In this country American means white. Everybody else has to hyphenate.

Toni Morrison


1. Interviewer for a job: So how to you pronounce your name?

Me: Shee-yu Joo. [It's Shiu Ju].

Interviewer: Uhhh, okay. I'm just gonna call you Jane. Is that okay?

Me: I'm just gonna show myself out.


2. Can you pass the skin color crayon always meant the peach one. "Natural looking" bandaids, until recently, only came in a beige / peach tone. The term "nude" for nude bras still always refers to the ones that resemble white peoples' skin color. People describing people in stories as "a man" or "a woman" to refer to white people but then putting a race in front of everyone else, because the default is to assume white until told otherwise. There are a thousand of these tiny things, and sure they're so slight that any one of them wouldn't bother me on its own, but added up day after day, it can really make you internalize the racism and start to see yourself as lesser than.


3. How they always assume I like fried chicken and watermelon. I do like those things, but still....


4. I once had a friend try to set me up with "the perfect guy" for me that she had met at work (this was before I was out, even to myself), and when I asked her why he was so "perfect" for me, she said "he's the first black guy at my office."

That was it. Full stop. He'd been there for one day, she had no idea if he was a nice guy or not. He was black, I am black. So, you know...


5. Being followed shopping in stores;

When people tell me they "don't see color" or say "you're the whitest black person I know" as if it's a compliment, or there's some way I'm acting that defines the color of my skin.

Then there was the time in high school that I went to the gym after b-ball practice to get water and a cop detained me in cuffs because the silent alarm was going off and he thought I broke into the gym and put on an organized wrestling match between my school and another.

I was the only one detained - all the white students and coaches weren't. An hour later, I was uncuffed and told to "stay out of trouble" by that cop instead of apologized to. Not so subtle, but nobody else seemed to notice or care.


6. My ex is black and he said that people would say to him "I don't even see you as black" or "I don't see color" which pissed him off because (Continued)

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what the hell is wrong with being seen as black. I noticed a very clear difference in the way he was treated by the police, I was honestly so shocked! I live in Australia and I thought that was just an American thing. Obviously not.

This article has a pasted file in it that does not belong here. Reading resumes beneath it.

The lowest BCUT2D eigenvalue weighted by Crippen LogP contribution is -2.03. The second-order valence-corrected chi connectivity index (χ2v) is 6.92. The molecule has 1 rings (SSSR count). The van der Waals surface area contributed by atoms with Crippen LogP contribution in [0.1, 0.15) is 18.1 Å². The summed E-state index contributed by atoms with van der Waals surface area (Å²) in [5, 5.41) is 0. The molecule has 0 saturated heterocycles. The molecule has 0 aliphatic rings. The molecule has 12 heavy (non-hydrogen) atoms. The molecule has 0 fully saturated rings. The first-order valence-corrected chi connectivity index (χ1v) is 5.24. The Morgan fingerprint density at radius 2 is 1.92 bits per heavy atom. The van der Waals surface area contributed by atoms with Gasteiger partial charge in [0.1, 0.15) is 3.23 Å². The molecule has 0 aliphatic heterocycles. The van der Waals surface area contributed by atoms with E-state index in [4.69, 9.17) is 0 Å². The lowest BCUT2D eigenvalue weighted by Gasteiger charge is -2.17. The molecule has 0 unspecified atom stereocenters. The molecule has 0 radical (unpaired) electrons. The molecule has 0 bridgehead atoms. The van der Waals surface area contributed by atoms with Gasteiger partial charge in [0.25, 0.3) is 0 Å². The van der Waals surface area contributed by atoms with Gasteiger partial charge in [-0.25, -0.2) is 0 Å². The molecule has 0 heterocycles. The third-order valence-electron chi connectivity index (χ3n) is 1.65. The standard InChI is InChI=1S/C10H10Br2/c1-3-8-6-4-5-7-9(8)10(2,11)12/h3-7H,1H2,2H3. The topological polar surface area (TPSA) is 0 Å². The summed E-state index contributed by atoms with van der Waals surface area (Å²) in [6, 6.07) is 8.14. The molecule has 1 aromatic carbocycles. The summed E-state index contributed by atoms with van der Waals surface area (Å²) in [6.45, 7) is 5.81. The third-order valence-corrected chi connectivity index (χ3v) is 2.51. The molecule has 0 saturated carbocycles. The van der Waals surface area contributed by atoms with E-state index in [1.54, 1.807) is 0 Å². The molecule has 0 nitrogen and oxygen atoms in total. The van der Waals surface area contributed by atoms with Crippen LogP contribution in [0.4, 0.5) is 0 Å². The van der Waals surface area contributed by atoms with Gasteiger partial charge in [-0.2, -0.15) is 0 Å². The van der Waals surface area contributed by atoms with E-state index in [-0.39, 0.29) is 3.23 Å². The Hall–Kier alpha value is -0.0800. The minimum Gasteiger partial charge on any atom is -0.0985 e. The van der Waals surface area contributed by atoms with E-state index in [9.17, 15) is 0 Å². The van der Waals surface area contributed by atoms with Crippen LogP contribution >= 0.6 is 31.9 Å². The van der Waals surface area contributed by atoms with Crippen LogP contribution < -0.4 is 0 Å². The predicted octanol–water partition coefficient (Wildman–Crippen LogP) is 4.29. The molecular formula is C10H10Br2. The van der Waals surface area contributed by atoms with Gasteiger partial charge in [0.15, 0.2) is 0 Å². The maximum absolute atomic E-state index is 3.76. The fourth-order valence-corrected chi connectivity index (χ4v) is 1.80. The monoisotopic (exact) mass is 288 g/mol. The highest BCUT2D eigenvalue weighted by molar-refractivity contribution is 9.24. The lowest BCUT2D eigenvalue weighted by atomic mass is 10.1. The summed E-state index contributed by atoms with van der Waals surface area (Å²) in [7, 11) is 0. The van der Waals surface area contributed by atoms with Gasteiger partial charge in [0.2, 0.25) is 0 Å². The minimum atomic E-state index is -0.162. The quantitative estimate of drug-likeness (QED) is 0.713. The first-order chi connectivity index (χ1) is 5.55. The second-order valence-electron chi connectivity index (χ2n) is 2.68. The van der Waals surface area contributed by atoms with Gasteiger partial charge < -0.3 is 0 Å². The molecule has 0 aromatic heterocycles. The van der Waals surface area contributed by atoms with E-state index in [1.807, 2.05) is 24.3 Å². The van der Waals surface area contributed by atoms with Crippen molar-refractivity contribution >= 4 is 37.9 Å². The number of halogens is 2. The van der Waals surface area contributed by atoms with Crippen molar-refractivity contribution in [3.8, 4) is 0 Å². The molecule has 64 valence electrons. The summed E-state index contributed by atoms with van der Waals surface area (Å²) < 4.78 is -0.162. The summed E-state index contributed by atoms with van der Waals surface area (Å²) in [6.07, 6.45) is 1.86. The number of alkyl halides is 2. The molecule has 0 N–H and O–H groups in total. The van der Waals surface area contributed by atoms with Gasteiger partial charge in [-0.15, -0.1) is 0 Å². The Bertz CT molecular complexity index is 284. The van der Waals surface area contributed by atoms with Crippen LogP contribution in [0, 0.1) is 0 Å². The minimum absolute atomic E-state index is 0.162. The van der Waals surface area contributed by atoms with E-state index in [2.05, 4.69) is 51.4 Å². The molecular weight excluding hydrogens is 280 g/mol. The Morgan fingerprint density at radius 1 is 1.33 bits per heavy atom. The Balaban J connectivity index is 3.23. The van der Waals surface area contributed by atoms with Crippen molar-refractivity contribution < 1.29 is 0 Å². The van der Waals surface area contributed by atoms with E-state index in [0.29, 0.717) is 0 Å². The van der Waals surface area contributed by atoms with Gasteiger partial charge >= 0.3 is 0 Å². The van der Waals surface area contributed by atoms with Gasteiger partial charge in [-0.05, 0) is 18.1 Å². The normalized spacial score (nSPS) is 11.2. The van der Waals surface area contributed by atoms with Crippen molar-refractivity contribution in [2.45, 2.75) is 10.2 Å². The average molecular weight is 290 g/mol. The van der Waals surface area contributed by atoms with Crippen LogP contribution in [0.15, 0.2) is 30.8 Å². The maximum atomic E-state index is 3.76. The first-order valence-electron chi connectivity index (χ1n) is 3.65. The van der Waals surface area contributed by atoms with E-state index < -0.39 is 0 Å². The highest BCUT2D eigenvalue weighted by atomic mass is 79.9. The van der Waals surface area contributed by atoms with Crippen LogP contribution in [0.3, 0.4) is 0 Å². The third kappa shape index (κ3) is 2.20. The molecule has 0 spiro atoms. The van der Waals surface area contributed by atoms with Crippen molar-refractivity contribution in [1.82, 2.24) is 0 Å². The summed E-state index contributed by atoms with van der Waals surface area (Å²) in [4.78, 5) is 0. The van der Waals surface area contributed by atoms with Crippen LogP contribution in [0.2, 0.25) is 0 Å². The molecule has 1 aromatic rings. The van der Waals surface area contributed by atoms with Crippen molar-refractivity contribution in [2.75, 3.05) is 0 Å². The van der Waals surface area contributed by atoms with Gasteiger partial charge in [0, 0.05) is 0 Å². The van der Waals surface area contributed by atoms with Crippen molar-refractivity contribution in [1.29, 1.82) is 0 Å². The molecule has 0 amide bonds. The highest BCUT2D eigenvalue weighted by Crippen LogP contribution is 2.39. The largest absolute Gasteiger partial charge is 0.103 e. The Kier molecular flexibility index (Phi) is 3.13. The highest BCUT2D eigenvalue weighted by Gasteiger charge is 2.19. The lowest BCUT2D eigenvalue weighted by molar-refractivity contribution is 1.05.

7. My Black friend in college was always annoyed with how they try to make everything ethnically diverse.

They were making a photo of happy students for one of the very small schools at my university that had no Black people in it, so they asked him to join. He argued that he didn't belong to that school, so they offered him coupons to the cafeteria. That whole discussion was so awkward and uncomfortable, I almost wanted the coupons to be from the local KFC.


8. When the substitute teacher needed to leave for a moment during math class and put me in charge to 'continue the lesson'. I am the only Asian in class. I am horrible at math.


9. The so-called 'positive' stereotypes suck... I mean, aside from being just stupid, I personally don't conform to any of them. So there's a lot of "whoa, I'm a better dancer than you! haha, I'm more Black than you are!"

Like, I hate that phrase... "I'm blacker than you..." cause I've heard it so much... No... you're not. Unless you are Black, you can't be blacker than me.


10. It's becoming more well known, but well, it's still something that a lot of white people don't understand. Hair. Black hair. People can be so rude and inappropriate about it.

Like, random stranger in the post office yesterday -- not kidding, this happened yesterday -- smiled at me in a friendly way and said "Is that your hair?"

Motherducker, it's on my head... it's mine. Whether it's extensions or it grew out of my head is none of your business. And yes, I get that people are curious, but... you wouldn't do that about anything else. A woman you don't know with really long eyelashes, would you randomly ask her if she had eyelash extensions? Of course not. that would be rude and inappropriate.

I also constantly get asked how (or even if) I wash my hair... again, many times by strangers. Again, highly inappropriate.

Oh, and the touching. Like, I'm not a cat.

And just so you know, I don't get angry like this in person, I tend to just smile and answer, but this is the internet so I'm being honest. It pisses me off. I honestly don't mind when good friends ask, but strangers? And one time a professor, in front of the class... called me out and asked me if my hair was real.


11. Guy in my civics class: What are you?

Me: I'm American.

Guy: No but like, where are your parents from?

Me: My mom's from Long Island and my Dad grew up in Iowa.

Guy: No but like, what's your ethnicity?

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Me: Judging by the dictionary, which defines ethnicity as "belonging to a social group that has a common national or cultural tradition," I'd say American. Probably also New Yorker, but that's getting into microdetails.

Guy: You don't look American.

Me: By that do you mean I don't look like an Aboriginal person or that I don't look like you? Just because your family came over from rural Ireland and mine came from Nigeria doesn't make either one of us more or less American.

Guy: Ooooooooh. So you're Nigerian.

Me: I give up.

12. Random teenager commented that it's nice my baby is part Asian because he'll probably be good at math.